WASHINGTON -- America's Roman Catholic bishops overwhelmingly approved a statement Wednesday that urges states to withhold recognition for same-sex marriages.
The bishops said they did not intend to offend homosexuals, and they called discrimination against gays unjust. But the church leaders said they had an obligation to "give witness to the whole moral truth" and reinforce Catholic teaching that gay sex is a sin.
"Marriage is in crisis and will be further devalued and eroded unless we're strong in pointing out that same-sex unions are not the equivalent of marriage," said Bishop J. Kevin Boland of the Diocese of Savannah, Ga., who led a committee that drafted the statement.
The U.S. Conference of Catholic Bishops in September gave its general support to amending the Constitution to define marriage as a union of a man and woman. Pope John Paul II also spoke out last summer against gay marriage.
The prelates said they felt a need to make another public statement now -- as gay couples gain greater acceptance in society and seek the same benefits as heterosexual couples.
Vermont allows civil unions between gays, and laws in California and Hawaii extend some economic benefits to same-sex couples. Two Canadian provinces recently legalized gay marriage.
Last summer, gay rights groups scored a major victory when the Supreme Court struck down bans on gay sex. Last week, voters in Cleveland Heights, Ohio, approved a proposal allowing same-sex couples -- and also unmarried heterosexual couples -- to officially register as domestic partners.
While courts will not have to recognize those couples, supporters hope the measure will make it easier for them to share some benefits.
The bishops approved the statement by a vote of 234-3, with three abstentions. The prelates finished their work and decided to end their meeting Wednesday night, one day early.
The interfaith gay advocacy group Soulforce said the statement was "confusing, harmful and spiritually violent."
Said a group spokeswoman, Laura Montgomery Rutt: "When will the Catholic Church learn that this kind of spiritual violence leads to great pain, suffering and even death?"
Bishop Wilton Gregory, president of the bishops conference, acknowledged that some may question how Catholic leaders can make statements on sexual morality following nearly two years of scandal over priests who molested children.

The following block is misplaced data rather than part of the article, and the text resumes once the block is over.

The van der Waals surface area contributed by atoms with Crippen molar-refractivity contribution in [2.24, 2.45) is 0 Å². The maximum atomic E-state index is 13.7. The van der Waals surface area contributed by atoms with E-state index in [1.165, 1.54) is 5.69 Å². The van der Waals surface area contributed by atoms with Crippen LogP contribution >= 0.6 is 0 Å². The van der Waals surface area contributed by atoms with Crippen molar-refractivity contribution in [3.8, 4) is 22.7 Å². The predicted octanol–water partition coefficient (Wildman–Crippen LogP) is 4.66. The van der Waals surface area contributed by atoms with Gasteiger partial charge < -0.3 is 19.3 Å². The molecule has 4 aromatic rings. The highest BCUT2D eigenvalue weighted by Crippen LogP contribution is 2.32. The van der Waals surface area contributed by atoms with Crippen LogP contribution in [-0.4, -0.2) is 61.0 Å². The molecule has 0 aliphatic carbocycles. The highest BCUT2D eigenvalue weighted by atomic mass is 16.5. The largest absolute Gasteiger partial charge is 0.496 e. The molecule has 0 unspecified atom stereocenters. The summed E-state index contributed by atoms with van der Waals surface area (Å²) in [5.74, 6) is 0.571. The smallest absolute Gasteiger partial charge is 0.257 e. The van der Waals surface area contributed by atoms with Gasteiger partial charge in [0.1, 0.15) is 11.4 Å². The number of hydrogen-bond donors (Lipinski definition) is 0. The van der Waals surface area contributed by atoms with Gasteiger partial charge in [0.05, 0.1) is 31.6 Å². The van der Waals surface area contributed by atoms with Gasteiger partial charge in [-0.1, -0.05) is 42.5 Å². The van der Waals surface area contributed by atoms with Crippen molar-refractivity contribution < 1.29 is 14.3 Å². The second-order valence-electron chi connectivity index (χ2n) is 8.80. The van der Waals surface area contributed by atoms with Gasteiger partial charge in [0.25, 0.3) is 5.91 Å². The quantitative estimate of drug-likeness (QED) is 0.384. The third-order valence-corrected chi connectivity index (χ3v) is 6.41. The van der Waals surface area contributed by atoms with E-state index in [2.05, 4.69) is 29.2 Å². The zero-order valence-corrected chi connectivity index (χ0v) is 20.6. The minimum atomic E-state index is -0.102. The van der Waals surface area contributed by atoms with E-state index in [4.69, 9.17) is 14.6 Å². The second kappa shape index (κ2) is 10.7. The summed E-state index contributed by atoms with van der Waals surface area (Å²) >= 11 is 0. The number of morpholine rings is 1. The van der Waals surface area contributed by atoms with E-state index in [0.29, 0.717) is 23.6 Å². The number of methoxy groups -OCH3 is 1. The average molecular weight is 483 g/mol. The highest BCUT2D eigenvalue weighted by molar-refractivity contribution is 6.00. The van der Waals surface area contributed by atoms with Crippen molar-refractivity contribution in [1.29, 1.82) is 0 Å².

But he said the church must speak out "in season and out of season.
"Yes, the church is human, but she must run by the passion and the prophetic office given her by Christ," Gregory said.
The document, called "Between Man and Woman: Questions and Answers About Marriage and Same-Sex Unions," defines marriage as a "lifelong union of a man and a woman." It states that approving a union of a same-gender couple "contradicts the nature of marriage."
"It is not based on the natural complementarity of male and female. It cannot cooperate with God to create new life," the statement says.
The document says authorizing same-sex marriage "would grant official public approval to homosexual activity and would treat it as if it were morally neutral."
The bishops said it would be wrong to redefine marriage to provide benefits for gay couples. Homosexual couples can obtain benefits, such as designating each other as beneficiaries of their wills, without granting them special status, the bishops said.
In a separate matter, the bishops directed a committee to draft a document aimed at teaching Catholics about the church's ban on artificial contraception. Surveys have found Catholics use artificial contraception at the same rate as non-Catholics.
A committee of bishops also presented a document to be used in dioceses for certifying that a priest from outside the United States is suitable for ministry.
The authors said conducting background checks on foreign-born priests was difficult, and the document would help ensure that sexually abusive clergy are not transferred between U.S. dioceses. About 16 percent of the nation's 46,000 priests are from other countries, the bishops said.
The prelates also revised instructions for Sunday services in parishes that have no priest. The changes include language emphasizing that holding the celebration without a clergyman should not be the norm. About 3,000 of the 19,000 U.S. parishes do not have a resident priest, according to Georgetown University researchers.
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